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By Stefan J. Bos, Chief International Correspondent BosNewsLife
BUDAPEST, HUNGARY (BosNewsLife)-- Hungary’s Parliament has passed a government-initiated decree condemning the persecution of Christian around the world as well as other religious minorities. The vote came after the government began opening an office supporting persecuted Christians following talks with Pope Francis.
In the decree, the Parliament expresses "solidarity" with especially persecuted Christians in Africa and the Middle East where it says they are "impacted by terrorism or threatened in their existence".
Hungarian lashed out at terrorist acts committed by the Islamic State group and other militants in the Middle East and "any act aimed at forcing people to change their religion".
The decree also condemns killings of Christians and other religious minorities in Syria or Iraq, where groups such as Islamic State operate.
Authors of the government-initiated decree called Christian "the most persecuted religious community", with attacks carried out in some 80 countries, directly threatening about 200 million Christians.
They noted that four out of five people persecuted for their faith, or some 78 percent, are Christians.
Péter Harrach, faction leader of the co-ruling Christian Democrats, said he hopes that other countries would join Hungary's efforts to fight anti-Christian attacks.
The decree came shortly after Hungary announced as one of the first country's in the world that it would set up a special department to coordinate the assistance and rescue of persecuted Christians around the world. Hungary's government also pledged three million euro ($3.3 million) to help Christians worldwide.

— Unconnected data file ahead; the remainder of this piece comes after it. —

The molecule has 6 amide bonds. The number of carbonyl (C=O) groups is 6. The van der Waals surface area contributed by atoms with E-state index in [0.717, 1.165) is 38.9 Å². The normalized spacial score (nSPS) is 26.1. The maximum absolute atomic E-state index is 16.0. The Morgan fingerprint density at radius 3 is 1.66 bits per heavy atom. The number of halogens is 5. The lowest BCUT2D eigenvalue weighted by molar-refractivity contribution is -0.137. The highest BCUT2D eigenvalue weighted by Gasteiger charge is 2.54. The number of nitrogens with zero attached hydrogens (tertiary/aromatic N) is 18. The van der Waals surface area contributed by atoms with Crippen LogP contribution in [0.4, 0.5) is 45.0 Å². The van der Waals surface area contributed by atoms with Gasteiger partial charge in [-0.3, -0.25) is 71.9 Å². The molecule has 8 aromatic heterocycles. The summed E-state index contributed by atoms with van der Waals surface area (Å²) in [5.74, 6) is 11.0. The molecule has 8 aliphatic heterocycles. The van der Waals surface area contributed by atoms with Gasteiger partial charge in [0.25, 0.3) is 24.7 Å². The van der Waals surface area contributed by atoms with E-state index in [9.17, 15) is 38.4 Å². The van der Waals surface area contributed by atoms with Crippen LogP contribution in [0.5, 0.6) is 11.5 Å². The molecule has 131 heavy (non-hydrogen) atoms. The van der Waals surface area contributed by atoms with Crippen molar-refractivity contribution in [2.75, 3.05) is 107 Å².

The decision came after Hungarian Prime Minister Viktor Orbán met Pope Francis and other church leaders earlier this year.
Hungary's ambassador to the Vatican, Eduard Habsburg-Lothringen says it is part of wider efforts to help Christians.
"Hungary considers itself a Christian country and has been silently helping persecuted Christians in the Middle East for quite a while now...We are not talking loudly about it. So in a way it is very consequently that Hungary does this," he said.
"Several of this projects have been going for quite a while. Now it is going to be more focused it is going to be more visible," the ambassador explained.
"And we are hoping to send a signal with this: We are aware that every five minutes a Christian dies for his faith, and we want to do something about it," he added.
Some have criticized the move saying that while Hungary claims to help Christians it has also introduced a controversial church law that recognizes only certain denominations as official churches, while also erecting a razor wire fence to halt the influx of mainly Muslim migrants fleeing war and poverty.
However supporters have made clear they view the decree condemning persecution and the office helping Christians as evidence that government is ready to tackle threats to religious freedom.